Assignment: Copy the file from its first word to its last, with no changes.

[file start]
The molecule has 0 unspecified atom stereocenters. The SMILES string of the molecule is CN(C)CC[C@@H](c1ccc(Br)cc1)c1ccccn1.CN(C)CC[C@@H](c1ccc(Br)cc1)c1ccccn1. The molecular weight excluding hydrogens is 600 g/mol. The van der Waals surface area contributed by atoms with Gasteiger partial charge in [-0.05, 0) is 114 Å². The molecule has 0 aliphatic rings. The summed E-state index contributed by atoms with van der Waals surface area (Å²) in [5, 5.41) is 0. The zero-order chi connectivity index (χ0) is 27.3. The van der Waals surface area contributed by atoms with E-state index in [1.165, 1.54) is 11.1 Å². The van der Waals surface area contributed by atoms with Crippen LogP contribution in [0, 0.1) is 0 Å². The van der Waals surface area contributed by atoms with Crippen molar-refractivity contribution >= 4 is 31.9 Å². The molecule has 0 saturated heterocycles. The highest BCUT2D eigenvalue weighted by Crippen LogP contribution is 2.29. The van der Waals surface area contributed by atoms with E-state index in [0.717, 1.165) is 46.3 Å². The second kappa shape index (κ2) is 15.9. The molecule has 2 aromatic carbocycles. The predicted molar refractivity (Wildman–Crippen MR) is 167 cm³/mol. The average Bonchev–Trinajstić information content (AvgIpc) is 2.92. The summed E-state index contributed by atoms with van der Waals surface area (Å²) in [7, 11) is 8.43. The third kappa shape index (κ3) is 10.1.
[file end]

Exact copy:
The molecule has 0 unspecified atom stereocenters. The SMILES string of the molecule is CN(C)CC[C@@H](c1ccc(Br)cc1)c1ccccn1.CN(C)CC[C@@H](c1ccc(Br)cc1)c1ccccn1. The molecular weight excluding hydrogens is 600 g/mol. The van der Waals surface area contributed by atoms with Gasteiger partial charge in [-0.05, 0) is 114 Å². The molecule has 0 aliphatic rings. The summed E-state index contributed by atoms with van der Waals surface area (Å²) in [5, 5.41) is 0. The zero-order chi connectivity index (χ0) is 27.3. The van der Waals surface area contributed by atoms with E-state index in [1.165, 1.54) is 11.1 Å². The van der Waals surface area contributed by atoms with Crippen LogP contribution in [0, 0.1) is 0 Å². The van der Waals surface area contributed by atoms with Crippen molar-refractivity contribution >= 4 is 31.9 Å². The molecule has 0 saturated heterocycles. The highest BCUT2D eigenvalue weighted by Crippen LogP contribution is 2.29. The van der Waals surface area contributed by atoms with E-state index in [0.717, 1.165) is 46.3 Å². The second kappa shape index (κ2) is 15.9. The molecule has 2 aromatic carbocycles. The predicted molar refractivity (Wildman–Crippen MR) is 167 cm³/mol. The average Bonchev–Trinajstić information content (AvgIpc) is 2.92. The summed E-state index contributed by atoms with van der Waals surface area (Å²) in [7, 11) is 8.43. The third kappa shape index (κ3) is 10.1.